I remember a time when I didn't write unit tests. I'm not sure why I didn't. Maybe because I thought that the projects I was working on were too simple to warrant unit testing (which actually wasn't true, my thesis project would have really benefited from it). Or maybe because I thought it would take too much time when the schedule was really tight. Or maybe because I doubted the time-effectiveness of spending time writing a lot of basic tests.
But no longer. A couple weeks ago I started development for an enhancement to an existing project at work. Prior to this phase, no unit tests had been written for the project, and I figured it was a good time to start. So I bought the book Test Driven: TDD and Acceptance TDD for Java Developers, read up on some of the basics of JUnit, and started writing tests alongside my components (not always test-first, but at the very latest, test-right-after). And the immediate effectiveness shocked me.
On the first day of writing unit tests for every new object I created, I found 4 bugs, even thought at this point the code couldn't even be deployed and executed. Two of these bugs would have been really hard to catch if I hadn't found them right away – they were in a complicated copy constructor for a big object tree. If I didn't have unit tests to catch these bugs they wouldn't have been immediately obvious, things would have seemed really bizarre when I did finally notice them, and I guarantee it would have taken a LOT longer to find and fix them than the 30 minutes it took to write the tests. The other 2 weren't as complicated, but it was still much easier for a unit test to point at the problem than for me to find them myself. As I've continued to write unit tests, they have continued to pay off. I imagine on a larger project with more than a single full-time developer, the payoff would be even greater.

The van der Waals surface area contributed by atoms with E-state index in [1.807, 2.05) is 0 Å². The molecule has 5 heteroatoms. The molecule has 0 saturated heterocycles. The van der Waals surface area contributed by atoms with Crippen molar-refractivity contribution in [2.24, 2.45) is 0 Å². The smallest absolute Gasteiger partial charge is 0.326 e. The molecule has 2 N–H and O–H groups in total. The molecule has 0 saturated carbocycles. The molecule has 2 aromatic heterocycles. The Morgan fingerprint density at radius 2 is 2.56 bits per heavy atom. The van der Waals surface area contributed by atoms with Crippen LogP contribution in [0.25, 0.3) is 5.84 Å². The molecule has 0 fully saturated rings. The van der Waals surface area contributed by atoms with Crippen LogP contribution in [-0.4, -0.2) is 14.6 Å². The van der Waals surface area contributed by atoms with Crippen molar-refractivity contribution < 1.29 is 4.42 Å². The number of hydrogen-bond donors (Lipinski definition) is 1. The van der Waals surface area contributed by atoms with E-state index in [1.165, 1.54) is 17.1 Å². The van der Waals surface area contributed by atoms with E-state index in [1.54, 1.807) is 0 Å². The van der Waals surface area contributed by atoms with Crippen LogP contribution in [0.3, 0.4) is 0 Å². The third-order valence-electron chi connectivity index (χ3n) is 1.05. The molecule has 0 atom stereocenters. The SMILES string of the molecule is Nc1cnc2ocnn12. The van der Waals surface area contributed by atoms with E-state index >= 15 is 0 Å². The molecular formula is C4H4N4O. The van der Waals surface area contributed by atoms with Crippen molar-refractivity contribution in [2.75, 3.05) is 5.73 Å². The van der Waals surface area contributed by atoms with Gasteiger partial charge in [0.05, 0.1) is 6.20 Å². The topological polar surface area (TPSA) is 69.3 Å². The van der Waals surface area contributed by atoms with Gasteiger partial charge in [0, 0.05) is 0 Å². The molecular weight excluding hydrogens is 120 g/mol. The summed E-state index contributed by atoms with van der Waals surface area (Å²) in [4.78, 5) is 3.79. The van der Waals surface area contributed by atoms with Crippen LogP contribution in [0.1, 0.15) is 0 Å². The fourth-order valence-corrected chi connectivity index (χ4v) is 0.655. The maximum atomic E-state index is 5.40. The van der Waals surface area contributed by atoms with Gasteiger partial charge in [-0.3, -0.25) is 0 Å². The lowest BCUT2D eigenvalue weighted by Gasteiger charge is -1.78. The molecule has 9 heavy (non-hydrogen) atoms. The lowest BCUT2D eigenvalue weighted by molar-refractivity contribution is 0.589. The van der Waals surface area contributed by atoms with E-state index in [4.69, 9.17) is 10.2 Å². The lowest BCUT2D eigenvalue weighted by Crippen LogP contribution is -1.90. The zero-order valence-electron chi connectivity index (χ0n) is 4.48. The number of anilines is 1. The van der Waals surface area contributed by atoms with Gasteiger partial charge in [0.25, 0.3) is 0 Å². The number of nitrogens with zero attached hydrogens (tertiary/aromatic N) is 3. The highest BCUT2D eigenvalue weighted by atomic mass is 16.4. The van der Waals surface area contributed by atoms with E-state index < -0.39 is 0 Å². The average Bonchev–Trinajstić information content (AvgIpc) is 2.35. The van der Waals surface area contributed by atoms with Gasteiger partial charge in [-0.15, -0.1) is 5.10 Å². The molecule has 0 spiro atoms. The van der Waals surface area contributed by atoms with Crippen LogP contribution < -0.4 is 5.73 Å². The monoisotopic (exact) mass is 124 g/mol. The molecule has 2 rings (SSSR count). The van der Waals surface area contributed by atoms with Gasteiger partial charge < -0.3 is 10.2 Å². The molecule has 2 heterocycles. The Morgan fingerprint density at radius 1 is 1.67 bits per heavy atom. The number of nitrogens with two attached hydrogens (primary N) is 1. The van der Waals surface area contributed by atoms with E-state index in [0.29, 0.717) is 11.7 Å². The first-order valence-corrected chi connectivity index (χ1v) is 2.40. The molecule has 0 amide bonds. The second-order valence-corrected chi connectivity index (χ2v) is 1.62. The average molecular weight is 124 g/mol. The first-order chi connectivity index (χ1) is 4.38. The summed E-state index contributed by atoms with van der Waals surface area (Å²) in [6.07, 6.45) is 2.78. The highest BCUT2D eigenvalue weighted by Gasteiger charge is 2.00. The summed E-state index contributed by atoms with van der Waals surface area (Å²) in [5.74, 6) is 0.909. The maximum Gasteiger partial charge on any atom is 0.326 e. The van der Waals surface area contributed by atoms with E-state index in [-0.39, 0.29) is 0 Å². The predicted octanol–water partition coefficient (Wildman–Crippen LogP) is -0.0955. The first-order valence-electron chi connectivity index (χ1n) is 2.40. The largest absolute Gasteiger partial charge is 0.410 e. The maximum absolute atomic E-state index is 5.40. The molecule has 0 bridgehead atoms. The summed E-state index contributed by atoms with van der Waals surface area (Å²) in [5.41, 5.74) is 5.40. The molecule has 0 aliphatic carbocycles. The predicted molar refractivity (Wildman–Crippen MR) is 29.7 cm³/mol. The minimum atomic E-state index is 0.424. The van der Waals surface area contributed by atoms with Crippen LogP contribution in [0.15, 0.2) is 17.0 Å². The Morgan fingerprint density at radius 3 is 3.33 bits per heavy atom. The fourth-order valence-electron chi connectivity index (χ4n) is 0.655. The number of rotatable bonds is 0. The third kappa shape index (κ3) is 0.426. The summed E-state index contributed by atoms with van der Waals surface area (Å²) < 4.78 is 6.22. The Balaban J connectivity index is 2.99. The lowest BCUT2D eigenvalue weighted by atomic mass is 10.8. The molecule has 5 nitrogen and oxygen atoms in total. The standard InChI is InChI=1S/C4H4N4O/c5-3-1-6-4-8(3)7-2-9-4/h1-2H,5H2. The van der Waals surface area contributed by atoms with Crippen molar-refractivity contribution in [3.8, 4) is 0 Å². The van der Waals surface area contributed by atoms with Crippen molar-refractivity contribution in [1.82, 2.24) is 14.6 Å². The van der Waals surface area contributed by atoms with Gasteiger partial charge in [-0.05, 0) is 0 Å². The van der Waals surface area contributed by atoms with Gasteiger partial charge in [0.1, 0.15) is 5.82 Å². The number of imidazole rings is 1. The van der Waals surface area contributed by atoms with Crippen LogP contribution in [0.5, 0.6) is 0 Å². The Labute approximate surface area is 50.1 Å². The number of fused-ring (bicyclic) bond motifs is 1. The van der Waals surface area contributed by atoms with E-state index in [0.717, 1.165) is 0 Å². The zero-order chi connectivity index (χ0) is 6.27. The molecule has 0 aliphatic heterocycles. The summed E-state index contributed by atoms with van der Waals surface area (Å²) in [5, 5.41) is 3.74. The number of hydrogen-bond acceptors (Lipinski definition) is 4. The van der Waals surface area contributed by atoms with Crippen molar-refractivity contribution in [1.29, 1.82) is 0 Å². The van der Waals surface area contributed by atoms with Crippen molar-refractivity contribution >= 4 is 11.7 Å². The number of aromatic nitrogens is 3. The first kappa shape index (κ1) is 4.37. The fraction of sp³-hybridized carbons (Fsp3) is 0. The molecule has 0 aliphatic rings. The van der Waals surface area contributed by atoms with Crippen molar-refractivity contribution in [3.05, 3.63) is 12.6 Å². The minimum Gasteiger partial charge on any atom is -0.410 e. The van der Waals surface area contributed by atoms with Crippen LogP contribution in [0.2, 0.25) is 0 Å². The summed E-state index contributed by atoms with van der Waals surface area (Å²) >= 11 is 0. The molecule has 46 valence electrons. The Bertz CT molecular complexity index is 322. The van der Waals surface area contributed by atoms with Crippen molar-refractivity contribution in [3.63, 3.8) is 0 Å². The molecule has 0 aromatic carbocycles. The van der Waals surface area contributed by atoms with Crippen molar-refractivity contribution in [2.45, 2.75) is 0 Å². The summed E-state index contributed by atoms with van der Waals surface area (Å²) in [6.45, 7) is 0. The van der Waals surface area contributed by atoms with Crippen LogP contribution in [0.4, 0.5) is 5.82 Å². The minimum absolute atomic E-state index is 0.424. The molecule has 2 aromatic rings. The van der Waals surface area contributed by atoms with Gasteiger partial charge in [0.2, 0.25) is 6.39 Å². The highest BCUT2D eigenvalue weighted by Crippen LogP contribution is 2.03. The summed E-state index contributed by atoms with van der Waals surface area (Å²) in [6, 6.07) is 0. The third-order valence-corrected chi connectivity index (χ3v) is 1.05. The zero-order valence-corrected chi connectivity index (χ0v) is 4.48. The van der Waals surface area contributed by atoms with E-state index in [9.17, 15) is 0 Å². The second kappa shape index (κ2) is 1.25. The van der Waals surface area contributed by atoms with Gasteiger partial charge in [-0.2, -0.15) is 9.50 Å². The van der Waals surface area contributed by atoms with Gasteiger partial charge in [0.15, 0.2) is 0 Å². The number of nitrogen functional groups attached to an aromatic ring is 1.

So I am now officially a believer, and anything more complicated than a tiny little utility warrants a set of JUnit tests. I highly recommend this book if you're working with Java. I'm still figuring out how to test more complicated code (i.e. database, network) and finding a way to calculate test coverage, but the method and class-scoped tests are immensely effective by themselves. The time and quality benefits are obvious, and the "look-at-the-deadline-no-time-to-unit-test" line that I've heard before doesn't hold water. If you've got a tight deadline, then you're probably too busy NOT to unit test.